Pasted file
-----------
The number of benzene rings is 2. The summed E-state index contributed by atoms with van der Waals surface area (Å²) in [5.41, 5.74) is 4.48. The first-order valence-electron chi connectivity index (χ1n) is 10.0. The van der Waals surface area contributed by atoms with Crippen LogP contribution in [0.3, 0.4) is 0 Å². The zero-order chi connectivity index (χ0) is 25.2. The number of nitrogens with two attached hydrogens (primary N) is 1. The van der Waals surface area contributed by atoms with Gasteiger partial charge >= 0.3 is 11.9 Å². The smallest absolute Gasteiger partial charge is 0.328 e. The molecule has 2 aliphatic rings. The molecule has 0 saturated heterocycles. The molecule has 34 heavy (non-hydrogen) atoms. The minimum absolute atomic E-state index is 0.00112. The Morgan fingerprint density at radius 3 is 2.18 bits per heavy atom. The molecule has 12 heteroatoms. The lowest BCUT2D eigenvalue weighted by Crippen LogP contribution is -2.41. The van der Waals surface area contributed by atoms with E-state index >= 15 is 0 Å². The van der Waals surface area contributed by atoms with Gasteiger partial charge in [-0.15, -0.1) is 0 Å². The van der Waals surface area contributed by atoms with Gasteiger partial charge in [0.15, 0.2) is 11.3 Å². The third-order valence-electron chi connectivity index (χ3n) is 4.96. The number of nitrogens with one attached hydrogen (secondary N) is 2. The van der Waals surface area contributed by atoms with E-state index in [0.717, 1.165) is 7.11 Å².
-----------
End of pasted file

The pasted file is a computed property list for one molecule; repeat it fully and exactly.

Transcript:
The number of benzene rings is 2. The summed E-state index contributed by atoms with van der Waals surface area (Å²) in [5.41, 5.74) is 4.48. The first-order valence-electron chi connectivity index (χ1n) is 10.0. The van der Waals surface area contributed by atoms with Crippen LogP contribution in [0.3, 0.4) is 0 Å². The zero-order chi connectivity index (χ0) is 25.2. The number of nitrogens with two attached hydrogens (primary N) is 1. The van der Waals surface area contributed by atoms with Gasteiger partial charge >= 0.3 is 11.9 Å². The smallest absolute Gasteiger partial charge is 0.328 e. The molecule has 2 aliphatic rings. The molecule has 0 saturated heterocycles. The molecule has 34 heavy (non-hydrogen) atoms. The minimum absolute atomic E-state index is 0.00112. The Morgan fingerprint density at radius 3 is 2.18 bits per heavy atom. The molecule has 12 heteroatoms. The lowest BCUT2D eigenvalue weighted by Crippen LogP contribution is -2.41. The van der Waals surface area contributed by atoms with E-state index >= 15 is 0 Å². The van der Waals surface area contributed by atoms with Gasteiger partial charge in [-0.15, -0.1) is 0 Å². The van der Waals surface area contributed by atoms with Gasteiger partial charge in [0.15, 0.2) is 11.3 Å². The third-order valence-electron chi connectivity index (χ3n) is 4.96. The number of nitrogens with one attached hydrogen (secondary N) is 2. The van der Waals surface area contributed by atoms with E-state index in [0.717, 1.165) is 7.11 Å².